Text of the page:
How to Grow Shasta Daisies in Pots

Cut Shasta daisies survive for up to a week in a flower arrangement.
Cut Shasta daisies survive for up to a week in a flower arrangement. (Image: Comstock/Comstock/Getty Images)

Shasta daisies (Leucanthemum) are what many imagine when they think of daisies. The white radiating petals of each flower surround a bright yellow eye. The daisies grow on tall 1- to 3-foot stems. The shorter growing varieties work well in both indoor and outdoor pots. When grown indoors or in subtropical climates, the Shasta daisy provides year-round blooms. It grows as a herbaceous perennial in areas that experience frost, dying back each fall and returning in spring unless the pots are brought indoors for winter.

Things You'll Need

  • Potting soil
  • Fertilizer
  • Shears

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Plant the Shasta daisy plant in a 10- to 12-inch diameter pot. Set the plant in the pot at the same depth it was growing at in its nursery container.

Set the pot in an area that receives full sunlight. Outdoor pots tolerate light morning shading. Place indoor pots near a south-facing window or other brightly lit location to ensure best flowering.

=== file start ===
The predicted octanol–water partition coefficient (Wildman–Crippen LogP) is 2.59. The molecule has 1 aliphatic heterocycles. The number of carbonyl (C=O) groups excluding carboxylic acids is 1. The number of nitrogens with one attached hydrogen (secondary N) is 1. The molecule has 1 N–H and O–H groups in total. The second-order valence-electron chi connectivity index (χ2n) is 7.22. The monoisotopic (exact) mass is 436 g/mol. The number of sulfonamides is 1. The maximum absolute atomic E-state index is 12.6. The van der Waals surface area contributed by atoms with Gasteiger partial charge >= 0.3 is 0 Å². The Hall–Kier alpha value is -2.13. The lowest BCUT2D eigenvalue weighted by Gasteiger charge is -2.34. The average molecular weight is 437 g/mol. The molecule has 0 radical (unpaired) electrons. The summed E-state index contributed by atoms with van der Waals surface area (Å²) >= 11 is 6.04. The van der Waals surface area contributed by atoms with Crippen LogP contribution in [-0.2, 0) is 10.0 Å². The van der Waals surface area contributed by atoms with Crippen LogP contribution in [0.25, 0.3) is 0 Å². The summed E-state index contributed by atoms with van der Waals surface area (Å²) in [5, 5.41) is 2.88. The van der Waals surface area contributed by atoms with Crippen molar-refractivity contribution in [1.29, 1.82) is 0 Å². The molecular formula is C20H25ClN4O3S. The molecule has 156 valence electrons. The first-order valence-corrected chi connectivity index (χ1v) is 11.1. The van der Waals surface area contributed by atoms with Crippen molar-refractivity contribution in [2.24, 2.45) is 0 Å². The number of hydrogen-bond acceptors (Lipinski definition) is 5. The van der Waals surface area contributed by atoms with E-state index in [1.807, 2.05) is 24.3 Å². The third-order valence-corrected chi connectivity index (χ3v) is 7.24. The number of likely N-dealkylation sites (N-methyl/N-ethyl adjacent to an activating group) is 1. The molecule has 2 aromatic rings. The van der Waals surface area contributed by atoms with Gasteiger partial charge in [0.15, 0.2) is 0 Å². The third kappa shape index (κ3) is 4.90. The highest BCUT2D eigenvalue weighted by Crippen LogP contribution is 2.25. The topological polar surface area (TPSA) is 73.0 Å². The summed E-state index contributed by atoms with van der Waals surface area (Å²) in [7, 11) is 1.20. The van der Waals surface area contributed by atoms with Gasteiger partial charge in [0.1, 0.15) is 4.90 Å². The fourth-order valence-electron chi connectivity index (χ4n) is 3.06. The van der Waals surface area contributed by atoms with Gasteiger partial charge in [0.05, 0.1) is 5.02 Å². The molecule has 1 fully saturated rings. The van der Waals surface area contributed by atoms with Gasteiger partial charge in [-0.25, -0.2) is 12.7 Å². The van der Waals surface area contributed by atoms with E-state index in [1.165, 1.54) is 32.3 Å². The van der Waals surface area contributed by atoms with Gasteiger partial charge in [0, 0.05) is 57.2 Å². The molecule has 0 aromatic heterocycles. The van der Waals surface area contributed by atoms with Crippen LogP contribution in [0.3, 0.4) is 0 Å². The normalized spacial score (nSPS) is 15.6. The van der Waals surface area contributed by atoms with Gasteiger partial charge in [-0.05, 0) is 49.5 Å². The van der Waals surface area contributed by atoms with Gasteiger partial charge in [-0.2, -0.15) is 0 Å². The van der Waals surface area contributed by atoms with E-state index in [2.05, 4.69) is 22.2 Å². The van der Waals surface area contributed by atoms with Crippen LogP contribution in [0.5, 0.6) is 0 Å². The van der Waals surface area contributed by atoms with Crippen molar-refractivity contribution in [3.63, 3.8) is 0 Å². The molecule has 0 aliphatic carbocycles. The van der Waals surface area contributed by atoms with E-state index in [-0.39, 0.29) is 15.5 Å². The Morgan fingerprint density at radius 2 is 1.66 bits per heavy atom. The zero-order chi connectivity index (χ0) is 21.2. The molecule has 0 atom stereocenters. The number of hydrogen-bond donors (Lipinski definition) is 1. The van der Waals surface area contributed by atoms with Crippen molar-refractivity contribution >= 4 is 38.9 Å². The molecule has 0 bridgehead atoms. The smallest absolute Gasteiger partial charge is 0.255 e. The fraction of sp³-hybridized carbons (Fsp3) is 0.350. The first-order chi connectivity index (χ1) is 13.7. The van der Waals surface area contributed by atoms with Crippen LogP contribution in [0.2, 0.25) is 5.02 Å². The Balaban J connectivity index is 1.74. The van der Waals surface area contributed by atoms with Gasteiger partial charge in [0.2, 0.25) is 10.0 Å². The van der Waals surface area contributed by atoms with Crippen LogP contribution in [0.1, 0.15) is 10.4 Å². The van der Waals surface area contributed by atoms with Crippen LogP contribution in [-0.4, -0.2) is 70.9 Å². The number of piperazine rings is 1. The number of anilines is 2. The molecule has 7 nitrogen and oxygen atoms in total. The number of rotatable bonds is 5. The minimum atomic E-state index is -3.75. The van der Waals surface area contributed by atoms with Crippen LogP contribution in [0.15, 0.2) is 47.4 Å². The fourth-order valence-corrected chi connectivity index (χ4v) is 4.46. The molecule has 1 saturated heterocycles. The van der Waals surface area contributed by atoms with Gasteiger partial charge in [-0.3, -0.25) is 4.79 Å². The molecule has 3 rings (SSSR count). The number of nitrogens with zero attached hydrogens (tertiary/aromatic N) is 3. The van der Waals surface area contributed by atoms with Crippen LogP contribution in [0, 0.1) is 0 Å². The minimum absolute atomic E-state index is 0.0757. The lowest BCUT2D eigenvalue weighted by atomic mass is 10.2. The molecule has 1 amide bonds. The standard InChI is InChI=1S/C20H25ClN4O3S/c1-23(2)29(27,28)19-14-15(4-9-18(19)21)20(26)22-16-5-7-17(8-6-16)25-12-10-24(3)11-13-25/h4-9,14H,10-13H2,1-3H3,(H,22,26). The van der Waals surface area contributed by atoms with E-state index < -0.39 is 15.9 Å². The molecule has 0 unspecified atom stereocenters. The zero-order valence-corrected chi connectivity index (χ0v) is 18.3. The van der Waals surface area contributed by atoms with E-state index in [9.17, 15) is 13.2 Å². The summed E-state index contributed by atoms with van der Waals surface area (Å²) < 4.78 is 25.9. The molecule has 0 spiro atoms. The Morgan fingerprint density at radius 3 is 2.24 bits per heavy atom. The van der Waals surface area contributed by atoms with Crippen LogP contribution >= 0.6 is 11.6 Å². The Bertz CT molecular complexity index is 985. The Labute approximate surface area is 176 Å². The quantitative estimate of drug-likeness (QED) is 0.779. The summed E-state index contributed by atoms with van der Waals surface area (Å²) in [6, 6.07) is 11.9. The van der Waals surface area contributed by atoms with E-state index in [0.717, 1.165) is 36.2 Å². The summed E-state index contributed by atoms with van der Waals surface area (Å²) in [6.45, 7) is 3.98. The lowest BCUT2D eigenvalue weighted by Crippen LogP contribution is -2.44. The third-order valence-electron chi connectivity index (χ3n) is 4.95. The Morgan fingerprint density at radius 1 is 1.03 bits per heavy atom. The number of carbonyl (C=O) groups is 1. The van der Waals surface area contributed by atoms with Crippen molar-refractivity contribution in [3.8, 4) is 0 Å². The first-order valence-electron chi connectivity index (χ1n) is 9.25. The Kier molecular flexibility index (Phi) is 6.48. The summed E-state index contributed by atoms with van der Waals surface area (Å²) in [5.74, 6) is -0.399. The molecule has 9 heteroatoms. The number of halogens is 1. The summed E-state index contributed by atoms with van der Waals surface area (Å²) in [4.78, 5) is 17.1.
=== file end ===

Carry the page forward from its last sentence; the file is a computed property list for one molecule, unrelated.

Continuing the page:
Water the pots when the top inch of soil dries. Outdoor daisies may require one to two waterings a day depending on the heat and how quickly the soil in the pots dries. Indoor plants typically need watering once or twice a week.

Fertilize the daisies once monthly when the plants are actively growing with a soluble fertilizer at the rate recommended on the label. Bedding plants rarely require fertilization, but potted daisies depend on fertilization for all their nutritional needs.

Cut off the old flowers with shears when they begin to wilt. Remove the flower stem above the top set of leaves on the stem. Flower removal, called deadheading, encourages the Shasta daisy to send up more flowering stems.

Tips & Warnings

  • Bring outdoor pots indoors before the temperatures drop below 40 degrees Fahrenheit in fall if you wish to grow them as a winter houseplant.


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